Days before the Georgia legislature would pass its sweeping bill rolling back access to the ballot, Anderson said she met with Gov. Brian Kemp and urged him to quickly sign the bill when it reached his desk. “I had one message for him,” said Anderson, a former Trump administration official in the Office of Management and Budget. “Do not wait to sign that bill. If you wait even an hour, you will look weak. This bill needs to be signed immediately.” Kemp followed Anderson’s advice, signing the bill right after its passage. Heritage called it a “historic voting security bill.”
Anderson said she delivered “the same message” to Republican governors in Texas, Arizona, and Florida. Texas is the next big fight for Heritage. Anderson said Heritage Action wrote “19 provisions” in a Texas House bill that would make it a criminal offense for election officials to give a mail ballot request form to a voter who hadn’t explicitly asked for one and would subject poll workers to criminal penalties for removing partisan poll challengers who are accused of voter intimidation. It’s expected to pass in the coming days.
“Gov. Abbott will sign it quickly,” Anderson said. She warned of corporate opposition to the bill, following actions by Georgia-based companies to distance themselves from the restrictive voting bill there. “American Airlines, Dell, they’re coming after us,” she said. “We need to be ready for the next fight in Texas.”
In response to a request for comment, Anderson said in a statement, “We are proud of our work at the national level and in states across this country to promote commonsense reforms that make it easier to vote and harder to cheat. We’ve been transparent about our plans and public with our policy recommendations, and we won’t be intimidated by the left’s smear campaign and cancel culture.”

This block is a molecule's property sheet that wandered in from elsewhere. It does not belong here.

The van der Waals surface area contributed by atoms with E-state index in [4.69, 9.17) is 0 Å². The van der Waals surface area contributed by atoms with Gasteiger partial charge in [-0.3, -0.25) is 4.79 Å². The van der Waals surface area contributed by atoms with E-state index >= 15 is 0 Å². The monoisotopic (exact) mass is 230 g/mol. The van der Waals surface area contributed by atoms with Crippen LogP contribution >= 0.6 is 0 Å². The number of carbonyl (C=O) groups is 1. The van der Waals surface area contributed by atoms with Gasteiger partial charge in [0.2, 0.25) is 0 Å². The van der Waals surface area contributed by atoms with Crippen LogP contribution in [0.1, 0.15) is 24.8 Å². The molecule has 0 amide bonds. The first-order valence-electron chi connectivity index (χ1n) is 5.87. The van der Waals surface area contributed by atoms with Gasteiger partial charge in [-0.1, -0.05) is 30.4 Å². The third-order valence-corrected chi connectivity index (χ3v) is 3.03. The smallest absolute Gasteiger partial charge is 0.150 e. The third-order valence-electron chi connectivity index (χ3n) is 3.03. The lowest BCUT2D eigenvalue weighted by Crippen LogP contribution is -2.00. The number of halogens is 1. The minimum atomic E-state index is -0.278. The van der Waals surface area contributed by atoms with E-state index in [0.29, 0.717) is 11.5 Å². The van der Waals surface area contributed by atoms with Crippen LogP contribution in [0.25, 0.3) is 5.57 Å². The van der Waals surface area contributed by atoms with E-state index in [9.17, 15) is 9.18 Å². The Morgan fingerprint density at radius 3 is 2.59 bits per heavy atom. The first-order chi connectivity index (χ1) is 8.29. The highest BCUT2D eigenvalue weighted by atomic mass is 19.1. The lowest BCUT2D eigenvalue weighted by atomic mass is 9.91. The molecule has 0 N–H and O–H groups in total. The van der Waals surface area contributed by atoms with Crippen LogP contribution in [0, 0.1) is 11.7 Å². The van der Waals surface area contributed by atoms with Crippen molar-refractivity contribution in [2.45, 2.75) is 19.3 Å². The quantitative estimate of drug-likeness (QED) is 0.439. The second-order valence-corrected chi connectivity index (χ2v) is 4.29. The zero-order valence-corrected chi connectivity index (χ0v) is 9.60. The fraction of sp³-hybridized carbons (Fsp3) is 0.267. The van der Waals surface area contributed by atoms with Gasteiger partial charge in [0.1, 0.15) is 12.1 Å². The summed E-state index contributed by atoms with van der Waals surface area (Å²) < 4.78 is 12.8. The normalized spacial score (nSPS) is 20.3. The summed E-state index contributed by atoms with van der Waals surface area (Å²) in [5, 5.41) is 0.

Heritage Foundation fellow Hans von Spakovsky, a former George W. Bush administration official who for two decades has been the driving force behind policies that restrict access to the ballot, spoke alongside Anderson at the donor summit.
“Hans is briefing governors, secretaries of state, state attorney generals, state elected officials,” Anderson said. “Just what three weeks ago, we had a huge call with secretaries of state, right?”
“We’ve now for several years been having a private briefing of the best conservative secretaries of state in the country that has so annoyed the left that they have been doing everything they can to try to find out what happens at that meeting,” von Spakovsky replied.
“So far unsuccessfully,” Anderson said. “No leaks.”
Though the bills shaped by Heritage have been sold as advancing “election integrity,” they appear aimed more at helping GOP candidates take back power. “We are going to take the fierce fire that is in every single one of our bellies,” Anderson told the donors in April, “to right the wrongs of November.”
The Heritage Foundation was co-founded in 1973 by Paul Weyrich, a well-connected conservative activist on a mission to create more aggressive conservative infrastructure to rival more liberal think tanks like the Brookings Institution. Weyrich, who was also Heritage’s first president, went on to co-found the American Legislative Exchange Council (ALEC), which pairs corporations with conservative state legislators to draft model legislation, and the Moral Majority with Jerry Falwell, which mobilized evangelical voters behind GOP causes and candidates. Heritage received major funding from leading right-wing donors such as Charles and David Koch, Richard Mellon Scaife, and Joseph Coors.